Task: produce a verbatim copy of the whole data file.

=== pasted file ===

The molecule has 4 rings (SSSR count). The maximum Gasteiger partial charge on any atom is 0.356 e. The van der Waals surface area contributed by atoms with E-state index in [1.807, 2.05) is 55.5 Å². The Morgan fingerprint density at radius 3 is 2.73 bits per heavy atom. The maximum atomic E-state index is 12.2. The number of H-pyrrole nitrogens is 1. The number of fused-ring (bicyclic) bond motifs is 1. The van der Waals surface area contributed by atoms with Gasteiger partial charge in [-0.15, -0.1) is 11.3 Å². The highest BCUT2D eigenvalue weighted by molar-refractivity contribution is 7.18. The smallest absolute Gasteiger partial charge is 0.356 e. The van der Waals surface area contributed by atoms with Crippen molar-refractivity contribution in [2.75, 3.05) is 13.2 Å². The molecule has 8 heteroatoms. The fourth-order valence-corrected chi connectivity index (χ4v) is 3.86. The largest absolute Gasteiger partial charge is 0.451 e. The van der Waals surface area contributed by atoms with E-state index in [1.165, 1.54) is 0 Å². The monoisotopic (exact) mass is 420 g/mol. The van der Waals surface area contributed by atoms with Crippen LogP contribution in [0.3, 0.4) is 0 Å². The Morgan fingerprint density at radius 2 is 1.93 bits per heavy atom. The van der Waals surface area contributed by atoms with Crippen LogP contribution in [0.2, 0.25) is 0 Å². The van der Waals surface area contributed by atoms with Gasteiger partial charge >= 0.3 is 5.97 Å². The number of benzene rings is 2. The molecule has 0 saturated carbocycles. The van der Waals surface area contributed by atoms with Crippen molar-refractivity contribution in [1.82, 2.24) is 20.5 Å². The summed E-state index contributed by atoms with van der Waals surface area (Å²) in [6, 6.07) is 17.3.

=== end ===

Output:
The molecule has 4 rings (SSSR count). The maximum Gasteiger partial charge on any atom is 0.356 e. The van der Waals surface area contributed by atoms with E-state index in [1.807, 2.05) is 55.5 Å². The Morgan fingerprint density at radius 3 is 2.73 bits per heavy atom. The maximum atomic E-state index is 12.2. The number of H-pyrrole nitrogens is 1. The number of fused-ring (bicyclic) bond motifs is 1. The van der Waals surface area contributed by atoms with Gasteiger partial charge in [-0.15, -0.1) is 11.3 Å². The highest BCUT2D eigenvalue weighted by molar-refractivity contribution is 7.18. The smallest absolute Gasteiger partial charge is 0.356 e. The van der Waals surface area contributed by atoms with Crippen molar-refractivity contribution in [2.75, 3.05) is 13.2 Å². The molecule has 8 heteroatoms. The fourth-order valence-corrected chi connectivity index (χ4v) is 3.86. The largest absolute Gasteiger partial charge is 0.451 e. The van der Waals surface area contributed by atoms with E-state index in [1.165, 1.54) is 0 Å². The monoisotopic (exact) mass is 420 g/mol. The van der Waals surface area contributed by atoms with Crippen LogP contribution in [0.3, 0.4) is 0 Å². The Morgan fingerprint density at radius 2 is 1.93 bits per heavy atom. The van der Waals surface area contributed by atoms with Crippen LogP contribution in [0.2, 0.25) is 0 Å². The van der Waals surface area contributed by atoms with Gasteiger partial charge >= 0.3 is 5.97 Å². The number of benzene rings is 2. The molecule has 0 saturated carbocycles. The van der Waals surface area contributed by atoms with Crippen molar-refractivity contribution in [1.82, 2.24) is 20.5 Å². The summed E-state index contributed by atoms with van der Waals surface area (Å²) in [6, 6.07) is 17.3.